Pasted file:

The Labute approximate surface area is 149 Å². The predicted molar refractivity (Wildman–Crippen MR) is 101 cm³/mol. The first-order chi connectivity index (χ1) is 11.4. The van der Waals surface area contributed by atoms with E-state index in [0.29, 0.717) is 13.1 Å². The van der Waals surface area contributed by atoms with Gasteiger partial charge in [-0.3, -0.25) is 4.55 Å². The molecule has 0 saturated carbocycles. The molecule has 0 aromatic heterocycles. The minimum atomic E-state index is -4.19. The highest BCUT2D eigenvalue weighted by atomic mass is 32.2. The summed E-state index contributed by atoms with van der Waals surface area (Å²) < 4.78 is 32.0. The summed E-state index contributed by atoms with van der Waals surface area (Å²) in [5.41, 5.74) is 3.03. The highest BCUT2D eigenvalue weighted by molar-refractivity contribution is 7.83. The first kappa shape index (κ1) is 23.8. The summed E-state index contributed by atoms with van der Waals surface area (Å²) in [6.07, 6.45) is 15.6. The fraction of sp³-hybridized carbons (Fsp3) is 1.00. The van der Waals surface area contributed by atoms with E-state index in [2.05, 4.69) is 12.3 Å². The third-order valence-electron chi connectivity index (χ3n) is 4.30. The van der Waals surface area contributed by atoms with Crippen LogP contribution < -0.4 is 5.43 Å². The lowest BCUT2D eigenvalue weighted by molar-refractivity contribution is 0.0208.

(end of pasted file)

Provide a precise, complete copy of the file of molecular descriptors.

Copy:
The Labute approximate surface area is 149 Å². The predicted molar refractivity (Wildman–Crippen MR) is 101 cm³/mol. The first-order chi connectivity index (χ1) is 11.4. The van der Waals surface area contributed by atoms with E-state index in [0.29, 0.717) is 13.1 Å². The van der Waals surface area contributed by atoms with Gasteiger partial charge in [-0.3, -0.25) is 4.55 Å². The molecule has 0 saturated carbocycles. The molecule has 0 aromatic heterocycles. The minimum atomic E-state index is -4.19. The highest BCUT2D eigenvalue weighted by atomic mass is 32.2. The summed E-state index contributed by atoms with van der Waals surface area (Å²) < 4.78 is 32.0. The summed E-state index contributed by atoms with van der Waals surface area (Å²) in [5.41, 5.74) is 3.03. The highest BCUT2D eigenvalue weighted by molar-refractivity contribution is 7.83. The first kappa shape index (κ1) is 23.8. The summed E-state index contributed by atoms with van der Waals surface area (Å²) in [6.07, 6.45) is 15.6. The fraction of sp³-hybridized carbons (Fsp3) is 1.00. The van der Waals surface area contributed by atoms with E-state index in [2.05, 4.69) is 12.3 Å². The third-order valence-electron chi connectivity index (χ3n) is 4.30. The van der Waals surface area contributed by atoms with Crippen LogP contribution < -0.4 is 5.43 Å². The lowest BCUT2D eigenvalue weighted by molar-refractivity contribution is 0.0208.